Microbes correspond with migraines


A recent study has revealed that people who suffer from migraines possess more microbes with the strength to alter nitrates than people who do not. This analysis, conducted by scientists from the University of California San Diego School of Medicine and published by microbiology journal mSystems, upholds the theory that there is a correlation between what people eat and their migraine episodes.

A migraine is defined as a medical condition that causes intense throbbing in one area of the head and includes symptoms of nausea, vomiting and extreme sensitivity to light and sound. The pain is often so excruciating that it limits daily activities, negatively impacting sufferers’ productivity. Over 38 million Americans suffer from migraines, and 8 million are affected by chronic migraines, which can ruin 15 days or more a month.

Certain triggers, including chocolate, green vegetables, processed meat and wine, can make the situation worse. Nitrates discovered in these foods can be reduced to nitrites by pathogens in the mouth. When flowing in the blood, nitrites are transformed to nitric oxide under certain circumstances.

In this state, nitrites can benefit cardiovascular health by boosting blood flow and lessening blood pressure. However, patients who rely on nitrate drugs to alleviate their blood pressure experience agonizing headaches as a side effect. Lead researchers in the study Antonio Gonzalez and Embriette Hyde sought out to prove the negative relationship between nitrates and migraines in a revolutionary experiment.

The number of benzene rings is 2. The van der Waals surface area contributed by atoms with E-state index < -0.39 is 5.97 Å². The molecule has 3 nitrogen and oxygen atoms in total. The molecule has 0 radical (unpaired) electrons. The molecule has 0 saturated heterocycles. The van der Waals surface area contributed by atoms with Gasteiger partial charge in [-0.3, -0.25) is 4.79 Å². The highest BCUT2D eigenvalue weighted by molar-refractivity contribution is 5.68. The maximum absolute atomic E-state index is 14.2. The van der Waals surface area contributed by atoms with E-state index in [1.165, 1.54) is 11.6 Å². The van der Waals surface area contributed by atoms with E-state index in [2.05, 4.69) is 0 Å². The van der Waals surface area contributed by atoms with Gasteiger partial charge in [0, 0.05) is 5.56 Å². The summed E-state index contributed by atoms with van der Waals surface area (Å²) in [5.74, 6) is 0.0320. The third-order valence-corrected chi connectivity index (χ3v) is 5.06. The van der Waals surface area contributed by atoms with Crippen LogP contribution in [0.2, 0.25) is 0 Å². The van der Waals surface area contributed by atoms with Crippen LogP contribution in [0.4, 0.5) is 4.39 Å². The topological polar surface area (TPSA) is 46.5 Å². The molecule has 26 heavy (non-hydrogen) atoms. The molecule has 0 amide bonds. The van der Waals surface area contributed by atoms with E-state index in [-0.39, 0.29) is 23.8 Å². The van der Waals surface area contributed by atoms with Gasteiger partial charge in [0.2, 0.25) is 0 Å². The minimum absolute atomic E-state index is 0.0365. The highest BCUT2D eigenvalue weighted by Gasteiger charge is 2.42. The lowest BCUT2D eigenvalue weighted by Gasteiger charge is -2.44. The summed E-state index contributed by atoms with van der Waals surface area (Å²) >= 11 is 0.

Migraines can cause nausea, vomiting and extreme sensitivity to light and sound. Photo: Bianca Monteiro

Using data from the American Gut Project, Gonzalez and Hyde collected bacteria in 172 oral samples and 1,996 fecal samples from study participants. The participants completed surveys prior to the study confirming whether or not they were prone to migraines. The microbe chromosome was found in varying amounts between people who had migraines and people who did not. In fecal samples, people who had migraines were found to have little, but still noteworthy, growth of nitrate and nitride oxide.

People who suffered from migraines additionally had a monumental number of nitrate, nitrite and nitric oxide in oral samples. The researchers then conducted oligotyping, or the detection of oligonucleotides in a nucleic acid specimen. Pseudomonas oligo types 1 and 2 were uncovered in both groups, but oligo type 2 was remarkably more plentiful in people who suffered from migraines.

When investigating the bacteria’s makeup, the researchers did not unearth significant differences in fecal or oral samples between people with migraines and people without. They utilized a piece of bio-informational equipment called PICRUSt to look over bacterial RNA. People with migraines had a slightly higher volume of genes that encode nitrate-related enzymes.

Gonzalez and Hyde suggest that the next course of action should be a study of a more specific bracket of patients that are broken up into contrasting kinds of migraines. This can truly measure how well nitric oxide correlates to migraines.

Nevertheless, the outcome of the study shows a likely association between nitric oxide reducers and migraines. Nitric oxides are found more often in the oral cavities of people with migraines than in the oral cavities of those who do not have migraines.

Migraines are frequently caused by factors such as disruptions in eating routines, sleep deprivation and stress. External components that are impossible to control include changes in weather. The study divulged that migraines can be prevented  by watching diet closely. Nitrate mixes identified in food compounds are now observed to spark migraines as well. By being aware of the bond between nitrite and migraines, people with migraines can now help curb their discomfort.